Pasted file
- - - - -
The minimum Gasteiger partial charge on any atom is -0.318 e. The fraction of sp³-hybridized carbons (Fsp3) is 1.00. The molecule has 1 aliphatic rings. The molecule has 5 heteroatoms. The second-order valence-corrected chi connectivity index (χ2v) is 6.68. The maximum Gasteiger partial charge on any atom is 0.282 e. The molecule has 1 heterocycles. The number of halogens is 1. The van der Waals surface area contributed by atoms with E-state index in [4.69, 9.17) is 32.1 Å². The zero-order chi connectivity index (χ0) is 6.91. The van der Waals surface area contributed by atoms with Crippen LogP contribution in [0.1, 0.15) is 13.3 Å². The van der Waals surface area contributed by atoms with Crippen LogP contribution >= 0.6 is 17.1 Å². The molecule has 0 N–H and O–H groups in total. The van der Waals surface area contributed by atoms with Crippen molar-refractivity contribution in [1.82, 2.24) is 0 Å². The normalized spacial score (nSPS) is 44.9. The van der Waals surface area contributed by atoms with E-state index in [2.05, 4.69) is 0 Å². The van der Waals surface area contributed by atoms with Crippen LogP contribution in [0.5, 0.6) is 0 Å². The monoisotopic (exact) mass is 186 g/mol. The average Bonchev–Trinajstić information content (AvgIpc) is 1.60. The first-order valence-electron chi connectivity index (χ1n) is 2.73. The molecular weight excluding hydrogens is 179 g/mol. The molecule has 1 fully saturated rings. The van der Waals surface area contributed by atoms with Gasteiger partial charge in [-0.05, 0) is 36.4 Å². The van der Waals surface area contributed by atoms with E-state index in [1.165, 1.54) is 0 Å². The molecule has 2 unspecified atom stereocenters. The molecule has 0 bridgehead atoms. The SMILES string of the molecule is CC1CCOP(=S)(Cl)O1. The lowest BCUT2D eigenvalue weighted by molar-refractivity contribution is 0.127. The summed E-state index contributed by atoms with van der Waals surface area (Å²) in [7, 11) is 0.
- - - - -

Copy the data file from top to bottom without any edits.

The minimum Gasteiger partial charge on any atom is -0.318 e. The fraction of sp³-hybridized carbons (Fsp3) is 1.00. The molecule has 1 aliphatic rings. The molecule has 5 heteroatoms. The second-order valence-corrected chi connectivity index (χ2v) is 6.68. The maximum Gasteiger partial charge on any atom is 0.282 e. The molecule has 1 heterocycles. The number of halogens is 1. The van der Waals surface area contributed by atoms with E-state index in [4.69, 9.17) is 32.1 Å². The zero-order chi connectivity index (χ0) is 6.91. The van der Waals surface area contributed by atoms with Crippen LogP contribution in [0.1, 0.15) is 13.3 Å². The van der Waals surface area contributed by atoms with Crippen LogP contribution >= 0.6 is 17.1 Å². The molecule has 0 N–H and O–H groups in total. The van der Waals surface area contributed by atoms with Crippen molar-refractivity contribution in [1.82, 2.24) is 0 Å². The normalized spacial score (nSPS) is 44.9. The van der Waals surface area contributed by atoms with E-state index in [2.05, 4.69) is 0 Å². The van der Waals surface area contributed by atoms with Crippen LogP contribution in [0.5, 0.6) is 0 Å². The monoisotopic (exact) mass is 186 g/mol. The average Bonchev–Trinajstić information content (AvgIpc) is 1.60. The first-order valence-electron chi connectivity index (χ1n) is 2.73. The molecular weight excluding hydrogens is 179 g/mol. The molecule has 1 fully saturated rings. The van der Waals surface area contributed by atoms with Gasteiger partial charge in [-0.05, 0) is 36.4 Å². The van der Waals surface area contributed by atoms with E-state index in [1.165, 1.54) is 0 Å². The molecule has 2 unspecified atom stereocenters. The molecule has 0 bridgehead atoms. The SMILES string of the molecule is CC1CCOP(=S)(Cl)O1. The lowest BCUT2D eigenvalue weighted by molar-refractivity contribution is 0.127. The summed E-state index contributed by atoms with van der Waals surface area (Å²) in [7, 11) is 0.